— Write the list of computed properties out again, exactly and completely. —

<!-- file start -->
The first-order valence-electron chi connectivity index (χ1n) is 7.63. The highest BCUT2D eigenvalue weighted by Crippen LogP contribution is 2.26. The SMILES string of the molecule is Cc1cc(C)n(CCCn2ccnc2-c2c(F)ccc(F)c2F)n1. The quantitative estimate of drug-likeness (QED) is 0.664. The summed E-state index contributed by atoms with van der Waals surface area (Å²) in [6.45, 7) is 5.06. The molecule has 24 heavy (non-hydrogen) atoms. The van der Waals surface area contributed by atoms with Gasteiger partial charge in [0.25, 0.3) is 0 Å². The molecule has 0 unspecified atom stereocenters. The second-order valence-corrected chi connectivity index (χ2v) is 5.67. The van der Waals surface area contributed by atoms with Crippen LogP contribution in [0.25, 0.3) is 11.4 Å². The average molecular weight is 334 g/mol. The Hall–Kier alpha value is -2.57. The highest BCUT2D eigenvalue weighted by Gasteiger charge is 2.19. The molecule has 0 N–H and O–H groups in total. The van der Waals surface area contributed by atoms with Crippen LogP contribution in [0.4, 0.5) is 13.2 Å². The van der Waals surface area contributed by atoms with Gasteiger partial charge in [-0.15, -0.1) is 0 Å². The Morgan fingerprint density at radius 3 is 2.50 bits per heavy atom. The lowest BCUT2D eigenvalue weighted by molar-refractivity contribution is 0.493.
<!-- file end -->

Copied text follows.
The first-order valence-electron chi connectivity index (χ1n) is 7.63. The highest BCUT2D eigenvalue weighted by Crippen LogP contribution is 2.26. The SMILES string of the molecule is Cc1cc(C)n(CCCn2ccnc2-c2c(F)ccc(F)c2F)n1. The quantitative estimate of drug-likeness (QED) is 0.664. The summed E-state index contributed by atoms with van der Waals surface area (Å²) in [6.45, 7) is 5.06. The molecule has 24 heavy (non-hydrogen) atoms. The van der Waals surface area contributed by atoms with Gasteiger partial charge in [0.25, 0.3) is 0 Å². The molecule has 0 unspecified atom stereocenters. The second-order valence-corrected chi connectivity index (χ2v) is 5.67. The van der Waals surface area contributed by atoms with Crippen LogP contribution in [0.25, 0.3) is 11.4 Å². The average molecular weight is 334 g/mol. The Hall–Kier alpha value is -2.57. The highest BCUT2D eigenvalue weighted by Gasteiger charge is 2.19. The molecule has 0 N–H and O–H groups in total. The van der Waals surface area contributed by atoms with Crippen LogP contribution in [0.4, 0.5) is 13.2 Å². The van der Waals surface area contributed by atoms with Gasteiger partial charge in [-0.15, -0.1) is 0 Å². The Morgan fingerprint density at radius 3 is 2.50 bits per heavy atom. The lowest BCUT2D eigenvalue weighted by molar-refractivity contribution is 0.493.